Title

Assessing the diet of tri-colored (Perimyotis subflavus) and evening (Nycticeius humeralis) bats before and after the occurrence of white-nose syndrome in western Kentucky

Academic Level at Time of Presentation

Senior

Major

Pre-Vet

Minor

N/A

List all Project Mentors & Advisor(s)

Dr. Terry Derting

Presentation Format

Poster Presentation

Abstract/Description

Since 2006, over six million bats have been killed by White-nose Syndrome (WNS). With nine species in rapid decline, there is reason to believe that niche partitioning will make it more difficult for these species to reemerge because of competition for food. Our goal was to find if the change in bat communities post-WNS influenced the diet of evening (Nycticeius humeralis (Rafinesque)) and tri-colored (Perimyotis subflavus (F. Cuvier)) bats, and to what extent. The evening bat is not susceptible to WNS and the tri-colored bat is WNS-susceptible. We obtained pre-WNS data from a bat study completed in 1996 at Land Between the Lakes (LBL) and compared it with current data on bat diets. Sticky traps were used to determine insect availability, while guano was dissected to determine the insect prey eaten by each bat species. The guano was spread across a petri dish and insect order occurrence recorded by percent volume. Before WNS, evening bats consumed 31% Coleoptera, 14% Diptera, 23% Lepidoptera, and 17% Homoptera. Tri-colored bats ate 19% Coleoptera, 26% Diptera, and 52% Lepidoptera before WNS. After WNS, the occurrence of Coleoptera in the guano of both bat species was more than double pre-WNS levels while the occurrence of Lepidoptera was markedly lower. The change in diet of evening and tri-colored bats may be explained by competitive release following high mortality of WNS-susceptible species. Increasing overlap in diet at the ordinal level between the evening and tri-colored bat may indicate increased competition between evening and tri-colored bats.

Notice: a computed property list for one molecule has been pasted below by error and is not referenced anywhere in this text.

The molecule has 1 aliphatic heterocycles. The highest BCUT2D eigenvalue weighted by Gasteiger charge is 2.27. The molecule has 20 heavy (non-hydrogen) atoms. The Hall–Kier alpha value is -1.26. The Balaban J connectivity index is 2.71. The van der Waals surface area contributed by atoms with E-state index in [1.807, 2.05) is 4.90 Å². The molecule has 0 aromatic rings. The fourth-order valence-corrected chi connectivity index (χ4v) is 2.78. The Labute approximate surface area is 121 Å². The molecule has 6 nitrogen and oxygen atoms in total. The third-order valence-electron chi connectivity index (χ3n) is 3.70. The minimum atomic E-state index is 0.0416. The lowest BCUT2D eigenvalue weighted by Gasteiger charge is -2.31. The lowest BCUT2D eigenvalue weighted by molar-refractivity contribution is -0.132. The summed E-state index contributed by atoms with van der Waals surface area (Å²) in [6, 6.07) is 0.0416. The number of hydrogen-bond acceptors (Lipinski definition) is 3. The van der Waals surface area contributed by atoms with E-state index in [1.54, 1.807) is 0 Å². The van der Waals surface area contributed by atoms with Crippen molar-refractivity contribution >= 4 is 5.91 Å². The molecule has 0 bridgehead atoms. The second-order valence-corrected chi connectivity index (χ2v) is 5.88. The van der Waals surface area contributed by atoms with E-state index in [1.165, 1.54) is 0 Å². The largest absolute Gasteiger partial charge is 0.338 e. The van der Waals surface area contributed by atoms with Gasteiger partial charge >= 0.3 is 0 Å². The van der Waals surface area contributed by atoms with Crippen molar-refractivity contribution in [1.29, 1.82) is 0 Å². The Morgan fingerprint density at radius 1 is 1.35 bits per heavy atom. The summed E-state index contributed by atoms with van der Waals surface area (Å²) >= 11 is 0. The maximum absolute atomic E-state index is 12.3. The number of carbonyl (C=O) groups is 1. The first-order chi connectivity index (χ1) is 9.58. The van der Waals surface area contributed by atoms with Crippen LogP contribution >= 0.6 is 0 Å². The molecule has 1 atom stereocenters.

Affiliations

OTHER Affiliation, Kentucky Academy of Science

Other Affiliations

N/A

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Assessing the diet of tri-colored (Perimyotis subflavus) and evening (Nycticeius humeralis) bats before and after the occurrence of white-nose syndrome in western Kentucky

Since 2006, over six million bats have been killed by White-nose Syndrome (WNS). With nine species in rapid decline, there is reason to believe that niche partitioning will make it more difficult for these species to reemerge because of competition for food. Our goal was to find if the change in bat communities post-WNS influenced the diet of evening (Nycticeius humeralis (Rafinesque)) and tri-colored (Perimyotis subflavus (F. Cuvier)) bats, and to what extent. The evening bat is not susceptible to WNS and the tri-colored bat is WNS-susceptible. We obtained pre-WNS data from a bat study completed in 1996 at Land Between the Lakes (LBL) and compared it with current data on bat diets. Sticky traps were used to determine insect availability, while guano was dissected to determine the insect prey eaten by each bat species. The guano was spread across a petri dish and insect order occurrence recorded by percent volume. Before WNS, evening bats consumed 31% Coleoptera, 14% Diptera, 23% Lepidoptera, and 17% Homoptera. Tri-colored bats ate 19% Coleoptera, 26% Diptera, and 52% Lepidoptera before WNS. After WNS, the occurrence of Coleoptera in the guano of both bat species was more than double pre-WNS levels while the occurrence of Lepidoptera was markedly lower. The change in diet of evening and tri-colored bats may be explained by competitive release following high mortality of WNS-susceptible species. Increasing overlap in diet at the ordinal level between the evening and tri-colored bat may indicate increased competition between evening and tri-colored bats.